• A study carried out by the University of Aberdeen has suggested that international travel was the major factor behind the severity of the first wave of Covid-19 infections in spring last year. This may be stating the obvious to some extent because, since the virus didn’t originate in the UK, it had to get here somehow.
• The study found a 3.4 per cent increase in the mean mortality rate due to Covid for every 1 million increase in the number of international arrivals.’
• STR says that events will prove to be something of a bright spot for UK hotels. Of course, there are precious few events out there. One, the UN Climate Change conference, is said to be responsible for pushing Glasgow’s hotel occupancy to around 90%.
• Intercontinental Hotels has reported that 50% of travellers intend to re-book, or have already re-booked, cancelled trips from last year, this year. It says 60% of travellers cancelled between 1 and 4 trips last year. It quotes 40% of travellers as saying that they need a trip to look forward to. And 50% of business travellers ‘miss creating meaningful relationships through work travel’. Not the parties, then?
• IHG says ‘travel is the only thing you buy that makes you richer’ and adds ‘our survey results prove that people are hungry for those rich experiences again. But the world has changed, and travel decisions must be made more thoughtfully.’
• Leeds Bradford Airport aims to provide its own hydrogen via a new industry partnership with ITM Power. Leeds Bradford aims to be ‘a carbon net zero airport for ground-based operations.’
• Pragma Consulting reports ‘online gaming [not gambling] has undergone an explosion during the pandemic and gaming lounges are now a significant opportunity for high street and commercial locations.’ This may be a longer term play but, in the short term, gatherings are not possible.
• Pragma says ‘smaller gaming lounges or arenas have been increasingly appearing throughout the UK, with large brands such as Game now operating 25 Belong Esports locations across the UK. Venues likes these are popular among novice and experienced gamers and allow them to try their hand at the latest games and consoles within a social and fun environment.’
FINANCE & MARKETS:
• The NIESR has cut its forecast of UK economic growth in 2021 to 3.4% from 5.9%. This after a decline of 9.9% last year.
• NIESR says ‘early indications are that the lockdown in the first quarter is having a larger impact on activity than in November, but a smaller impact than the Spring 2020 lockdown.’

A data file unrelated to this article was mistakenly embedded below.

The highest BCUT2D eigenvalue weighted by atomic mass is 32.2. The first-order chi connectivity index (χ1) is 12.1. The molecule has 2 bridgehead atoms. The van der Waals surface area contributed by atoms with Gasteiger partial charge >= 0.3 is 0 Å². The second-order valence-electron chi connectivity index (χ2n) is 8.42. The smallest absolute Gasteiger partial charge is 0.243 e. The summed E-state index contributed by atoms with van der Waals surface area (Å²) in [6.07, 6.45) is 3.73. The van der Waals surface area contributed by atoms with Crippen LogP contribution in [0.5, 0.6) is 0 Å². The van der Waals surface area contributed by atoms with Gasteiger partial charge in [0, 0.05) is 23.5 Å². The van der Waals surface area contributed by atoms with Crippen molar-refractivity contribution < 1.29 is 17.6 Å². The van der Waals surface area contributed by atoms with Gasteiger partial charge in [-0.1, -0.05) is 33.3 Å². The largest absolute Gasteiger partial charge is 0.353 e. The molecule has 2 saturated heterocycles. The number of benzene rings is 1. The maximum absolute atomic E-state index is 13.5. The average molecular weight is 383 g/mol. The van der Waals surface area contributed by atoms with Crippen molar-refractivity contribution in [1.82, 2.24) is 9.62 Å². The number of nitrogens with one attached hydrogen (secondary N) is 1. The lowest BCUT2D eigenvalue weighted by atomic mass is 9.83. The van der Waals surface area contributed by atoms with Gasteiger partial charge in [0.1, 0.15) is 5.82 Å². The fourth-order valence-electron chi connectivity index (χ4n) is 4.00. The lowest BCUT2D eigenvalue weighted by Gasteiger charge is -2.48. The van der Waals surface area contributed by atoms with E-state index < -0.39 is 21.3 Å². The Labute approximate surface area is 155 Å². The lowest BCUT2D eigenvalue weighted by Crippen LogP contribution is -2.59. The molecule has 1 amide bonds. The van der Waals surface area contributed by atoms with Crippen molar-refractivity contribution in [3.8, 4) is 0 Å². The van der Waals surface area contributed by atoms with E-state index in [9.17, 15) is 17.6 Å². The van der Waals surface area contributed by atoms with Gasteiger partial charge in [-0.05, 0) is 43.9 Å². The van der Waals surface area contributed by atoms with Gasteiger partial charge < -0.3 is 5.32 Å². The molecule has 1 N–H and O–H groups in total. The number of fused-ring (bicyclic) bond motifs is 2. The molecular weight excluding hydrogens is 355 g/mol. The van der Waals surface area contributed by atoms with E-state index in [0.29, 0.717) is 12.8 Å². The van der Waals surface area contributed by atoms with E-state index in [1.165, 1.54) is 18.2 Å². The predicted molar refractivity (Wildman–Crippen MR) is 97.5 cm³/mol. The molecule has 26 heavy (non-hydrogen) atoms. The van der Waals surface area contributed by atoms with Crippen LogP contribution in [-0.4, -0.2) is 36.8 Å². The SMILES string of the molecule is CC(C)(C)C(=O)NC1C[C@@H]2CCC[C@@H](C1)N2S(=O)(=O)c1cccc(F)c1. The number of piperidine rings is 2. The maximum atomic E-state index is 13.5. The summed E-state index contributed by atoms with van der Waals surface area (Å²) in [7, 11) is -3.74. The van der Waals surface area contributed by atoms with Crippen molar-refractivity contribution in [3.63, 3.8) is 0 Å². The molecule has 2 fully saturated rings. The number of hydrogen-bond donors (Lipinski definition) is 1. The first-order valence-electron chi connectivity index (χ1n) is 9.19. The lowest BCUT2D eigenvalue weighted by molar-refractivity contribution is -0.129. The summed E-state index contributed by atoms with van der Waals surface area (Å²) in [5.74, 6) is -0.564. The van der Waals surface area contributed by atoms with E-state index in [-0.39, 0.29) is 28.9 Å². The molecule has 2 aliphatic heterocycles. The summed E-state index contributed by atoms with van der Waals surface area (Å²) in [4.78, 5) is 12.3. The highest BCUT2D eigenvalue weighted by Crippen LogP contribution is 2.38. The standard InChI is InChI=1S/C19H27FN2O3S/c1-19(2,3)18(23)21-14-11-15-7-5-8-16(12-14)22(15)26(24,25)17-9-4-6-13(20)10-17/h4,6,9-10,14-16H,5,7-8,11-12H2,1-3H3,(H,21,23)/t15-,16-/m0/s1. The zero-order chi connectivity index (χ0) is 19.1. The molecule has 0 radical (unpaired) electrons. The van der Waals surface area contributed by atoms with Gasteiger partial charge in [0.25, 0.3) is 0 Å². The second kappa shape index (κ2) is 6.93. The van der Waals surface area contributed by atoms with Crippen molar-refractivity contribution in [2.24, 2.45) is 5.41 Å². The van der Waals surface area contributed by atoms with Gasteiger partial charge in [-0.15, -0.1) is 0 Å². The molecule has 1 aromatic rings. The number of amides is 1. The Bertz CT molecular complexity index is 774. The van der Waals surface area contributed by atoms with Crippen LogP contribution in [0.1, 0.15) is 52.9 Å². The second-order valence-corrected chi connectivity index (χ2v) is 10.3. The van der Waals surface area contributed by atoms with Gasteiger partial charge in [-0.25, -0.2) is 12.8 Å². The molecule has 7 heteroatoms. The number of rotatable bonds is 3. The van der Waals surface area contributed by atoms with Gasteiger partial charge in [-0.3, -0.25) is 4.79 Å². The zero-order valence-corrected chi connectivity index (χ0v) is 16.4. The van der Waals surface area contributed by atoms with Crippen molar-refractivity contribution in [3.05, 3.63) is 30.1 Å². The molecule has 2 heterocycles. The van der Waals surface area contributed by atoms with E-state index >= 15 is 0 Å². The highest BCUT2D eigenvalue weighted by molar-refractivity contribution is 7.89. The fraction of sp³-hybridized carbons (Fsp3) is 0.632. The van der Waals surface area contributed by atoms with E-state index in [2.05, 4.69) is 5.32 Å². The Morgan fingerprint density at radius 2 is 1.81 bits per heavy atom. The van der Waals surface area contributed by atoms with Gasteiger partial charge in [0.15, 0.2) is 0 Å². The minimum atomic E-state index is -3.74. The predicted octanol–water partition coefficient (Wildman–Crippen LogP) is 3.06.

• The NIESR says ‘by 2025, the level of GDP is forecast to be around 6 per cent lower compared with pre-Covid19 expectations.’ This reflects ‘lower consumption caused by higher unemployment’ and increased barriers to trade.
• The Road Haulage Association says exports to the EU are down 68%. The government says they are running at 95% of normal. They can’t both be right. The government yesterday announced a trade deal with Albania. The deal will allow terms on a par with those the UK had pre-Brexit.
• Sterling stronger at $1.378 and €1.1408. Oil up at $61.18. UK 10yr gilt yield down 2bps at 0.48%. World markets better yesterday but London set to open around 10pts lower.
RETAIL WITH NICK BUBB:
Today’s News: On top of the Ocado finals for y/e Nov (which are headlined “Further strong progress supporting our partners”), there has been a surprise announcement from the fashion lifestyle brand Joules, about the acquisition of an upmarket Online business called Garden Trading. In y/e Nov, Garden Trading did revenue of less than £17m, so the upfront cost of £9m (in cash and shares), rising to a possible £12.5m dependent on this year’s results, seems a tad high and, although Nick Jones, the CEO of Joules, says that Garden Trading “is a fast-growing and highly complementary brand to Joules in the attractive home, garden & outdoor category” management are holding an analyst call at 8.30am to talk about it. On a more cosmic level, as Ocado is capitalised at £20.6bn vs £170m for Joules…Ocado has announced improved Group EBITDA of £73m, reflecting the strong revenue growth and
BRC-KPMG Retail Sales survey for January (the 4 weeks to Jan 30th): As has been the case in recent months, “Food good/Non-Food bad” was always likely to be the main theme of today’s figures and that was certainly the case, but the overall figures were a bit weaker than might have been expected, with total sales down 1.3% (after 1.8% growth in December), despite further strong Online sales growth. The exact Food/Non-Food split of total sales last month is buried within the 3-month moving averages (of +7.9% and -5.6% respectively), but it looks to us as if total Food sales growth was at least 8% and that total Non-Food sales were over 10.5% down. As usual, the overall weak Non-Food performance masked further good growth in Home-related sub-sectors like Computing, TV/Gaming and Electrical Appliances, but was pulled down by poor Clothing and Footwear sales, as well as by weak Health and